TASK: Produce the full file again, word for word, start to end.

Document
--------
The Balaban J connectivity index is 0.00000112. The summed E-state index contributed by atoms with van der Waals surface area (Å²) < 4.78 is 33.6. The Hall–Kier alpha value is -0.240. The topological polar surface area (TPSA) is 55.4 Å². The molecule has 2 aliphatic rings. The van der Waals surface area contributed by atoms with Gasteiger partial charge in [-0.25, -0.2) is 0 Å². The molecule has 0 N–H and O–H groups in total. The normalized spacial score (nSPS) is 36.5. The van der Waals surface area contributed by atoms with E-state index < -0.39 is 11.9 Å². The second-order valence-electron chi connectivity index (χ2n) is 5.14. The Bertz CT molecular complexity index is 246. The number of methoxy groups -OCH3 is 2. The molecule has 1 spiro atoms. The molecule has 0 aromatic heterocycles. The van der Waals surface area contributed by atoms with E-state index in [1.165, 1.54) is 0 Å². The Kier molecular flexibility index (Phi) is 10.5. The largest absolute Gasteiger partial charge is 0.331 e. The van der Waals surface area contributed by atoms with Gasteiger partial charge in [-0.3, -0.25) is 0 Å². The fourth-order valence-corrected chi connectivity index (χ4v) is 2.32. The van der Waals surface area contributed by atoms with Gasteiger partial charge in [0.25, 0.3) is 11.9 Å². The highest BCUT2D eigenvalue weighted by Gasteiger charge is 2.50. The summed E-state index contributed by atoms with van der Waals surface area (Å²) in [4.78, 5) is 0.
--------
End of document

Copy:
The Balaban J connectivity index is 0.00000112. The summed E-state index contributed by atoms with van der Waals surface area (Å²) < 4.78 is 33.6. The Hall–Kier alpha value is -0.240. The topological polar surface area (TPSA) is 55.4 Å². The molecule has 2 aliphatic rings. The van der Waals surface area contributed by atoms with Gasteiger partial charge in [-0.25, -0.2) is 0 Å². The molecule has 0 N–H and O–H groups in total. The normalized spacial score (nSPS) is 36.5. The van der Waals surface area contributed by atoms with E-state index < -0.39 is 11.9 Å². The second-order valence-electron chi connectivity index (χ2n) is 5.14. The Bertz CT molecular complexity index is 246. The number of methoxy groups -OCH3 is 2. The molecule has 1 spiro atoms. The molecule has 0 aromatic heterocycles. The van der Waals surface area contributed by atoms with E-state index in [1.165, 1.54) is 0 Å². The Kier molecular flexibility index (Phi) is 10.5. The largest absolute Gasteiger partial charge is 0.331 e. The van der Waals surface area contributed by atoms with Gasteiger partial charge in [-0.3, -0.25) is 0 Å². The fourth-order valence-corrected chi connectivity index (χ4v) is 2.32. The van der Waals surface area contributed by atoms with Gasteiger partial charge in [0.25, 0.3) is 11.9 Å². The highest BCUT2D eigenvalue weighted by Gasteiger charge is 2.50. The summed E-state index contributed by atoms with van der Waals surface area (Å²) in [4.78, 5) is 0.